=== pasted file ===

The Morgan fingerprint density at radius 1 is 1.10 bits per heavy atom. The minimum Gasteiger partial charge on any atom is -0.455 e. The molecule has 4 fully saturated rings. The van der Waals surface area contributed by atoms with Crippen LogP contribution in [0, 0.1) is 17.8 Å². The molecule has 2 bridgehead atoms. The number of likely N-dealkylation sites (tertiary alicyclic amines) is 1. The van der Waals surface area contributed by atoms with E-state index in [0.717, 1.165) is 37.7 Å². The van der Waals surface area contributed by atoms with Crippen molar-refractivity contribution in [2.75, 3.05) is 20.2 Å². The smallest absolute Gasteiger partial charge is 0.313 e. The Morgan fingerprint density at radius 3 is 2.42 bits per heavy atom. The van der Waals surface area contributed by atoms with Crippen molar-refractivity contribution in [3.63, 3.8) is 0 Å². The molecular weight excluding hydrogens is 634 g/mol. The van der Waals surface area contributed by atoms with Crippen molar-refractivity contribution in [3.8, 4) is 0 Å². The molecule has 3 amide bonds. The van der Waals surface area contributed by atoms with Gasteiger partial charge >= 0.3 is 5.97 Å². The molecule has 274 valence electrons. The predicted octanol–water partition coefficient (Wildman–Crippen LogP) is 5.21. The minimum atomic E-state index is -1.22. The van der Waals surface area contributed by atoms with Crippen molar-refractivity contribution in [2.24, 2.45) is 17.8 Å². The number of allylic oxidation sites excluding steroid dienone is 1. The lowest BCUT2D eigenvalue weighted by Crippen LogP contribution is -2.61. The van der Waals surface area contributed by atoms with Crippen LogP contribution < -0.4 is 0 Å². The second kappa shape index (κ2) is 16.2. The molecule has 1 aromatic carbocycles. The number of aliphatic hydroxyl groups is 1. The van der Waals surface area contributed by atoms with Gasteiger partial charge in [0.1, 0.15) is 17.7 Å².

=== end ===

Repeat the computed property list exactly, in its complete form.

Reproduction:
The Morgan fingerprint density at radius 1 is 1.10 bits per heavy atom. The minimum Gasteiger partial charge on any atom is -0.455 e. The molecule has 4 fully saturated rings. The van der Waals surface area contributed by atoms with Crippen LogP contribution in [0, 0.1) is 17.8 Å². The molecule has 2 bridgehead atoms. The number of likely N-dealkylation sites (tertiary alicyclic amines) is 1. The van der Waals surface area contributed by atoms with E-state index in [0.717, 1.165) is 37.7 Å². The van der Waals surface area contributed by atoms with Crippen molar-refractivity contribution in [2.75, 3.05) is 20.2 Å². The smallest absolute Gasteiger partial charge is 0.313 e. The Morgan fingerprint density at radius 3 is 2.42 bits per heavy atom. The van der Waals surface area contributed by atoms with Crippen molar-refractivity contribution in [3.63, 3.8) is 0 Å². The molecular weight excluding hydrogens is 634 g/mol. The van der Waals surface area contributed by atoms with Crippen molar-refractivity contribution in [3.8, 4) is 0 Å². The molecule has 3 amide bonds. The van der Waals surface area contributed by atoms with Gasteiger partial charge >= 0.3 is 5.97 Å². The molecule has 274 valence electrons. The predicted octanol–water partition coefficient (Wildman–Crippen LogP) is 5.21. The minimum atomic E-state index is -1.22. The van der Waals surface area contributed by atoms with Crippen molar-refractivity contribution in [2.24, 2.45) is 17.8 Å². The number of allylic oxidation sites excluding steroid dienone is 1. The lowest BCUT2D eigenvalue weighted by Crippen LogP contribution is -2.61. The van der Waals surface area contributed by atoms with Crippen LogP contribution < -0.4 is 0 Å². The second kappa shape index (κ2) is 16.2. The molecule has 1 aromatic carbocycles. The number of aliphatic hydroxyl groups is 1. The van der Waals surface area contributed by atoms with Gasteiger partial charge in [0.1, 0.15) is 17.7 Å².